Called Bodil Binner and designed by local architects Schmidt Hammer Lassen, the aim was to create a store that would feel more like a gallery than a retail shop.
For this reason, the interior is starkly minimalist, with white walls and not much else, conveying the sense that you have wandered into an exhibition. The majority of the stock is manufactured in the store and, as well as the retail offer, theatre has been created by allowing shoppers access to the workshop areas that form part of the premises.
The display space for the merchandise around the perimeter, behind narrow, visor-like glass slits, is relatively small. But set within this blank interior, the product is the immediate focus of the shopper’s attention; there are no distractions. Even the small amount of mid-shop furniture has been pared down, with a two-level white table featuring curved lines and a couple of simple steel and wood chairs.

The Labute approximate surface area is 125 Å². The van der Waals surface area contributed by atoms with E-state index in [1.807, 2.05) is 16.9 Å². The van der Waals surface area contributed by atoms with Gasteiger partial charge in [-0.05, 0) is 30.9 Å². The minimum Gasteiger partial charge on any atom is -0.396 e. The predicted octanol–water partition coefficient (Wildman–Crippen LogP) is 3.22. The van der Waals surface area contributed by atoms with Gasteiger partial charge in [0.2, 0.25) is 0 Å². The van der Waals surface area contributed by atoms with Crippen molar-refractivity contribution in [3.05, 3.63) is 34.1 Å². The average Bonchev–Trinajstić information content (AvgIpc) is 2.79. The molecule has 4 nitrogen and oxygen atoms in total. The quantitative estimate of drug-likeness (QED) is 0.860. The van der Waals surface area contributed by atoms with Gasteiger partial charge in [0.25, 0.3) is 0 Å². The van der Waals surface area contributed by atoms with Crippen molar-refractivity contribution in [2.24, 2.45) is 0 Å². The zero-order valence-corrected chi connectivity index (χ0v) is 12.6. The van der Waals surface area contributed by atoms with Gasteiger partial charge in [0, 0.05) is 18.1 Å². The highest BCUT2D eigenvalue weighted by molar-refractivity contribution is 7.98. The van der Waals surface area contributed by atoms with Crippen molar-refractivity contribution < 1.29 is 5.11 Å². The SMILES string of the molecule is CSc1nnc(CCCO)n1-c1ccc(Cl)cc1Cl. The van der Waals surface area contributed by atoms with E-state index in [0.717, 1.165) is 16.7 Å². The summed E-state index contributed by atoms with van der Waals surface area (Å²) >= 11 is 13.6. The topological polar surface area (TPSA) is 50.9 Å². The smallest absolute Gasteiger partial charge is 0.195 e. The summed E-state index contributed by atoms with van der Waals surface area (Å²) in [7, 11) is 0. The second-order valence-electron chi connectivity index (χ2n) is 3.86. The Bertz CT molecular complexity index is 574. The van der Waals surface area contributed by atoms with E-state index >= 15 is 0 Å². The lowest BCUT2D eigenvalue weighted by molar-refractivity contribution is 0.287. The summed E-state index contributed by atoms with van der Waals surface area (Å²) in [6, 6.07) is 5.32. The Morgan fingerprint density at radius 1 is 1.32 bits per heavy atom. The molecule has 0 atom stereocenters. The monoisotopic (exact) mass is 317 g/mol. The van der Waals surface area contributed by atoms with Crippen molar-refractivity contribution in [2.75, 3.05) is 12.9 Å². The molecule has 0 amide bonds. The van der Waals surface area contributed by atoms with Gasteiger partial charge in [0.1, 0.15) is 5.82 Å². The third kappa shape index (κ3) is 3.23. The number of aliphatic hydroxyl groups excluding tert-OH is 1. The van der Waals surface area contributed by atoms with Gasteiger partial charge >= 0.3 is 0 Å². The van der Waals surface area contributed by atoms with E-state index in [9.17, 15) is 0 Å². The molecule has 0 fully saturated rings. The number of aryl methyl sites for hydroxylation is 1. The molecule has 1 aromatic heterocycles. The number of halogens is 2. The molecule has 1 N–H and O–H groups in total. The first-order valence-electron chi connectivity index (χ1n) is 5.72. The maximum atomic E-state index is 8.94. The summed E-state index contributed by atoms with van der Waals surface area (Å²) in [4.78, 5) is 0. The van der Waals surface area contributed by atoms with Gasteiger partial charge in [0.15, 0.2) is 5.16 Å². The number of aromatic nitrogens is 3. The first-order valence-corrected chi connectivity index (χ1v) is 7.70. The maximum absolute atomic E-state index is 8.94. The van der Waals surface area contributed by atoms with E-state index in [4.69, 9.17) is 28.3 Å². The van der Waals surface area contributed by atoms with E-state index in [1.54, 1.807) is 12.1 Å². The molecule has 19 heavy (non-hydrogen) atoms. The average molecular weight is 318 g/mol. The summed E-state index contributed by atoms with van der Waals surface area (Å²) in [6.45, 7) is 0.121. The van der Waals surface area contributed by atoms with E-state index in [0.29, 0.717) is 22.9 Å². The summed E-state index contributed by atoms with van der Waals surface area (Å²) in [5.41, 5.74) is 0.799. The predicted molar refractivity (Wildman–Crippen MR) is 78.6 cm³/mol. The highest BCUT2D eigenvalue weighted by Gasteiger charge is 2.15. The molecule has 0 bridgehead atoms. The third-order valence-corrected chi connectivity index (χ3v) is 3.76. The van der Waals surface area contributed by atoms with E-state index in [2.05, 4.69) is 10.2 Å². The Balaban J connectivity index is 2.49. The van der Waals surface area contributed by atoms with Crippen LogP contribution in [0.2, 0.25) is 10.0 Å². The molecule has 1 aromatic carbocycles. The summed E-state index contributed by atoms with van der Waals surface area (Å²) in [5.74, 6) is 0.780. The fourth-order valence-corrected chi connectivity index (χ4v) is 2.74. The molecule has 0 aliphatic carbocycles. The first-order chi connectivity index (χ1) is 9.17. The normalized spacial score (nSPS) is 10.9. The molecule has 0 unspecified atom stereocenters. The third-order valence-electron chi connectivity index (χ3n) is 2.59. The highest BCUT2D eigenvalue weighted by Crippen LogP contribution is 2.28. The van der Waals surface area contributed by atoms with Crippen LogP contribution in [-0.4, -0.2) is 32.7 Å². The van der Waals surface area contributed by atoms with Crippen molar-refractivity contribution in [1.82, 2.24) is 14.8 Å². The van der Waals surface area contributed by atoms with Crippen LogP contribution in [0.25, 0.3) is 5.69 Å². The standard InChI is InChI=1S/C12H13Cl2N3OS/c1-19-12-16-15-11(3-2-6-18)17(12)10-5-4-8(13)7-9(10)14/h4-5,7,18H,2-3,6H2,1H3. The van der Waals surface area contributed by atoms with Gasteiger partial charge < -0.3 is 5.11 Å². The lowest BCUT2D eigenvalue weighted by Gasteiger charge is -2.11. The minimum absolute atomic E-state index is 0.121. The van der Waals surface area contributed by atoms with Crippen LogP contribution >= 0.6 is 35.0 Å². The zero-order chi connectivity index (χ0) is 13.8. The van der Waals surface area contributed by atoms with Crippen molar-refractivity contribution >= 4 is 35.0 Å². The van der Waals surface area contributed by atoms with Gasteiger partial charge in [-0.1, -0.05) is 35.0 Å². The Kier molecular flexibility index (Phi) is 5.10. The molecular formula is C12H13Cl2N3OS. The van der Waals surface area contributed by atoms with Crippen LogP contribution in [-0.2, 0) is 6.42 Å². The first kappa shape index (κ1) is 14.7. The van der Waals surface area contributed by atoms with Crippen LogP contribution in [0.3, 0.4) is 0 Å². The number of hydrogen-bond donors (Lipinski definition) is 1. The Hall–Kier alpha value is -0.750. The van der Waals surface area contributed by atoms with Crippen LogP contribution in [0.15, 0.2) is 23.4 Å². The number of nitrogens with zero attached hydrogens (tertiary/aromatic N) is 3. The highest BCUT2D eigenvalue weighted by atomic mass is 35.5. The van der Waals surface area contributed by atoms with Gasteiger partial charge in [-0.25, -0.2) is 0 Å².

However, as in all the best stores, there is a show-stopper and in this case it takes the form of a highly reflective corridor with an arched ceiling and grey tiled floor that provides access to the shop. This type of retailing leads to expectations of high price but, given the nature of the product on offer, it is an appropriate vehicle.